She loved to make love and so did Ira.
When they met they were already lovers,
didn’t matter what they did before that,
when growing up is all you ever do,
and now nobody was around to know . . .
that same old frightful daddy and mama
put the fear in you, twist it, and it stays
under the skin, out of sight but not mind.
He told her all about the back country,
she spoke of never going anywhere
nobody lived she knew or wanted to.
He painted the blue mountains with blue notes,
she listened close to find out the weather
from the rhythm section and Ira’s horn.
His horn! she had to laugh. It was his horn
she loved entirely, even after hours . . .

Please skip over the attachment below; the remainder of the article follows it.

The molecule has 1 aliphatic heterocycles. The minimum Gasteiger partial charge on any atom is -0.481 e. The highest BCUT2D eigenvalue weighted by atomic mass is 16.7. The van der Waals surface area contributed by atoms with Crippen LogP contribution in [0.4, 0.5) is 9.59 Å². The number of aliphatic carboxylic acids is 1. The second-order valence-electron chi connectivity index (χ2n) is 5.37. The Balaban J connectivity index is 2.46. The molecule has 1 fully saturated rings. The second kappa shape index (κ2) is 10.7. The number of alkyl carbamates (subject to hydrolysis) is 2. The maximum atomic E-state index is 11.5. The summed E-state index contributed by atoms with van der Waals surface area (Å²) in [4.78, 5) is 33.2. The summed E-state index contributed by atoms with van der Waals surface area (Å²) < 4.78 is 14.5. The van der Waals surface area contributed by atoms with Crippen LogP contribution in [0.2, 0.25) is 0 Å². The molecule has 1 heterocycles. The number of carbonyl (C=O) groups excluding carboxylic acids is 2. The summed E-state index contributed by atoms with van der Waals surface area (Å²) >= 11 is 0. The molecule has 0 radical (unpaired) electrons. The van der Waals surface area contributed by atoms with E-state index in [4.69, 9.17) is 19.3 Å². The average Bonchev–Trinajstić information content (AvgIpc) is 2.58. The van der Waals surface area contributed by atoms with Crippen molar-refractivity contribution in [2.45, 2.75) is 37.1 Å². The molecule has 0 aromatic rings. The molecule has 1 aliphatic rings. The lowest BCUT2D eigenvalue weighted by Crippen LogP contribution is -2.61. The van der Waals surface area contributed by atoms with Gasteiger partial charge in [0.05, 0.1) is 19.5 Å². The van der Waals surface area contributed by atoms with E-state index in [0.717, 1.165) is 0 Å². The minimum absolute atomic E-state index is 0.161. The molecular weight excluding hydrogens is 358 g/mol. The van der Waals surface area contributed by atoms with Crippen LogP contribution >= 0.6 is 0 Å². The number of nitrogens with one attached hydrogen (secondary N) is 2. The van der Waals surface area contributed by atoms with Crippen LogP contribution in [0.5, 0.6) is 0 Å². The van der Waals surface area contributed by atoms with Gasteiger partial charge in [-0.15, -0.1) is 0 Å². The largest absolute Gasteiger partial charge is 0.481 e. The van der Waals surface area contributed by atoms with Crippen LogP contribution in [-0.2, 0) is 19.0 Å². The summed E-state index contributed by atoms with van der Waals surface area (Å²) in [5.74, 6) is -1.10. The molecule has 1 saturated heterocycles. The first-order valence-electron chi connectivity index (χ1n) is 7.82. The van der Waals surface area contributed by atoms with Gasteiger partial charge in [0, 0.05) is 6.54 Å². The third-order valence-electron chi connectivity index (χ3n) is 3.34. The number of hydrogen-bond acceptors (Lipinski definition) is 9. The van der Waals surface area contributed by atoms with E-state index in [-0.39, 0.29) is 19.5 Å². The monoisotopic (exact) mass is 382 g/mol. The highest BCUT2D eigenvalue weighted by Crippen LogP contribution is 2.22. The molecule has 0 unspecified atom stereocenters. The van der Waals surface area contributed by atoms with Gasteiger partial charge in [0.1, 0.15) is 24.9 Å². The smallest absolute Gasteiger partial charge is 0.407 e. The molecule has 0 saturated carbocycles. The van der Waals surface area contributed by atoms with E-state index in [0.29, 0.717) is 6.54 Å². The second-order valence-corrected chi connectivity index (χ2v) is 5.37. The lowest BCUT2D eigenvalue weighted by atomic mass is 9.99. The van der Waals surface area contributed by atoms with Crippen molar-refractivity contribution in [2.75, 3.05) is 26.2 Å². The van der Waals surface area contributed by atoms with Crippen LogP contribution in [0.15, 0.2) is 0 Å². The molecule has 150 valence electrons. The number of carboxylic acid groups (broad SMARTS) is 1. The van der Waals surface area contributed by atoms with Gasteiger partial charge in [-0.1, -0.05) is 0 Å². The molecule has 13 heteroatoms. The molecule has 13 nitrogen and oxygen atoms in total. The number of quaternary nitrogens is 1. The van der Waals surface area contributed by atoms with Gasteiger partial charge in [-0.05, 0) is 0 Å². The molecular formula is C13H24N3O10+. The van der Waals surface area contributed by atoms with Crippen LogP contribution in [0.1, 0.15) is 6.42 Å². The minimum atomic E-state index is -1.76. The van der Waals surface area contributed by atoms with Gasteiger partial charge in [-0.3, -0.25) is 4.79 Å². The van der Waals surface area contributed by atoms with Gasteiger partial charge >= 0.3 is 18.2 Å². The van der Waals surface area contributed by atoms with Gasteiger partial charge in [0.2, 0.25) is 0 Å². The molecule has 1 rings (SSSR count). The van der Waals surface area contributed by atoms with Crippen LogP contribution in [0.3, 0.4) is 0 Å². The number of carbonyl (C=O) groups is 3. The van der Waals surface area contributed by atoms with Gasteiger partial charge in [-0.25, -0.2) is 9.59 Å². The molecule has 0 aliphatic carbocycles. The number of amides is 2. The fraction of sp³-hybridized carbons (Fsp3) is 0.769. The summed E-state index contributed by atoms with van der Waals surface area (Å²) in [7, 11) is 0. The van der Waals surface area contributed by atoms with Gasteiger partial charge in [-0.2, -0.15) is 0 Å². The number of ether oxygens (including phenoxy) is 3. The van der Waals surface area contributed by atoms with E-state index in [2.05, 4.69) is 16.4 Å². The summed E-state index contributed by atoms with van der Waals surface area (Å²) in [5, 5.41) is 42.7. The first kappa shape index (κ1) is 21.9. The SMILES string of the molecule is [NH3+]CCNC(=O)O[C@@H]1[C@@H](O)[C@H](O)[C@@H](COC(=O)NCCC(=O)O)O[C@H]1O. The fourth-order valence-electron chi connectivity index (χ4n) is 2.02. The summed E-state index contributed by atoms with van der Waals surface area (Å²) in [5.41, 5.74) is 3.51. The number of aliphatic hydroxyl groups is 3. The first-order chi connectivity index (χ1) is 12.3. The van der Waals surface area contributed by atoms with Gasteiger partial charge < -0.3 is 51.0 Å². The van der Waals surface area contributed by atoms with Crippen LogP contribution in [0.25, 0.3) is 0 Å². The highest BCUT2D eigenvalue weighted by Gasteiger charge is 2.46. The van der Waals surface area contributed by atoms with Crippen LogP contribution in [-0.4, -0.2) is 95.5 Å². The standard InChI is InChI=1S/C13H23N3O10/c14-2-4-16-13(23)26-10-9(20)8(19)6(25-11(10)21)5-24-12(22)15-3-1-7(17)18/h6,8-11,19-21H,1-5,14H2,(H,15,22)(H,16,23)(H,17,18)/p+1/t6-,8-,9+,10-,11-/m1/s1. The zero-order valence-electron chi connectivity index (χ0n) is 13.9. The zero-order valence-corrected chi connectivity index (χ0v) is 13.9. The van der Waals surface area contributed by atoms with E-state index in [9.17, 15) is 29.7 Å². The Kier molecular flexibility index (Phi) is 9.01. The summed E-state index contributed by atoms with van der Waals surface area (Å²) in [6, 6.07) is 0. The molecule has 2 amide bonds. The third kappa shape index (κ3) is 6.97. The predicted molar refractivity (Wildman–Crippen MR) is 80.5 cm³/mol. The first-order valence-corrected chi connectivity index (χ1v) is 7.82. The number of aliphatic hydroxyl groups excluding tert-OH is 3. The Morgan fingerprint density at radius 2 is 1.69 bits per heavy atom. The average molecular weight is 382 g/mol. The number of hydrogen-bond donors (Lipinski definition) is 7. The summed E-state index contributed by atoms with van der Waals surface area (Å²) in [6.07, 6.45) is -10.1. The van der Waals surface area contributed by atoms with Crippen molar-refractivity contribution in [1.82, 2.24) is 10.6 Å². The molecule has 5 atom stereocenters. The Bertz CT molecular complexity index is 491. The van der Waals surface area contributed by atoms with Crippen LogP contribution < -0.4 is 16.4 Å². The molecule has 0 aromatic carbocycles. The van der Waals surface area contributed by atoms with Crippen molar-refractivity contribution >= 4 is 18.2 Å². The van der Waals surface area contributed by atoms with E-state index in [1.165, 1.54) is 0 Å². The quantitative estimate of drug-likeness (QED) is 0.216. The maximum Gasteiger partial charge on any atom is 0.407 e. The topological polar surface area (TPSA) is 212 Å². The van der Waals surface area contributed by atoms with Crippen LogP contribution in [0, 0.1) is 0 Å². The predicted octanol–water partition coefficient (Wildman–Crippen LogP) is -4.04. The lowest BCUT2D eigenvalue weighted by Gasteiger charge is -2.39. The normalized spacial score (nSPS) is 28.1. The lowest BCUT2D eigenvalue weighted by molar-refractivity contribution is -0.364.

Her back against the window, Adore sang
words she found to go along with the notes:
I am your mama, didn’t I seem sweet,
she started, then thought it over, and sang,
When you love me, don't I seem sweet . . .
got so much honey you could eat all night,
I rise up singing what you know
I never meant to be a blues . . .
don’t get me wrong, baby, I’m so weary
I can’t help but be black and blue . . .
and she knew Bessie got hers from Louis,
knew she said Ethel was high toned, hincty . . .
Adore knew how to languish against glass
and stare until he stared back, not like they
do in Chicago, the end of the line . . .
while he didn’t need Chicago to play
what he knew every night New Orleans
would turn out to hear and she came along
flouncing, sashaying, humming her new song.
She undressed him and put her mouth on him.
She climbed aboard and the train left on time
and all the way to Chicago they came . . .
(12 February 2011)
copyright 2011 by Floyce Alexander